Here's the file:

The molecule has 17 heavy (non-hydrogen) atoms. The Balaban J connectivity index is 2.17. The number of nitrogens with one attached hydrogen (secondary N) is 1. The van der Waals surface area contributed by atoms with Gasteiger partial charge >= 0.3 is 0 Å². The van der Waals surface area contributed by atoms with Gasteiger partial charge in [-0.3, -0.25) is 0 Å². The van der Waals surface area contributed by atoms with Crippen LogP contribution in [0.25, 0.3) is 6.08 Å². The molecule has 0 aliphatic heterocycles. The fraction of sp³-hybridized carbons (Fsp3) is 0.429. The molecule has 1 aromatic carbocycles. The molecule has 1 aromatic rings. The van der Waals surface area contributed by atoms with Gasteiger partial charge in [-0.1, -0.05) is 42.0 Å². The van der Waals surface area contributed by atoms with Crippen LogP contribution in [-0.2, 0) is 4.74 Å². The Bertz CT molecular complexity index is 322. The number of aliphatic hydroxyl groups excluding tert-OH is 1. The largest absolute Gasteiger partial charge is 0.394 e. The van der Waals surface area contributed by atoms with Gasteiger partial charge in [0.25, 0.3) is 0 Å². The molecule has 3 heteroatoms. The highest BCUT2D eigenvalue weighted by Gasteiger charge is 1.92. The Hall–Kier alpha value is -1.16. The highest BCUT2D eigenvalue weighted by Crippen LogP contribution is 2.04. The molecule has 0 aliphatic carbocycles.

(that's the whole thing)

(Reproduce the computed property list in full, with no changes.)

The molecule has 17 heavy (non-hydrogen) atoms. The Balaban J connectivity index is 2.17. The number of nitrogens with one attached hydrogen (secondary N) is 1. The van der Waals surface area contributed by atoms with Gasteiger partial charge >= 0.3 is 0 Å². The van der Waals surface area contributed by atoms with Gasteiger partial charge in [-0.3, -0.25) is 0 Å². The van der Waals surface area contributed by atoms with Crippen LogP contribution in [0.25, 0.3) is 6.08 Å². The molecule has 0 aliphatic heterocycles. The fraction of sp³-hybridized carbons (Fsp3) is 0.429. The molecule has 1 aromatic carbocycles. The molecule has 1 aromatic rings. The van der Waals surface area contributed by atoms with Gasteiger partial charge in [-0.1, -0.05) is 42.0 Å². The van der Waals surface area contributed by atoms with Crippen LogP contribution in [-0.2, 0) is 4.74 Å². The Bertz CT molecular complexity index is 322. The number of aliphatic hydroxyl groups excluding tert-OH is 1. The largest absolute Gasteiger partial charge is 0.394 e. The van der Waals surface area contributed by atoms with Gasteiger partial charge in [0.25, 0.3) is 0 Å². The molecule has 3 heteroatoms. The highest BCUT2D eigenvalue weighted by Gasteiger charge is 1.92. The Hall–Kier alpha value is -1.16. The highest BCUT2D eigenvalue weighted by Crippen LogP contribution is 2.04. The molecule has 0 aliphatic carbocycles.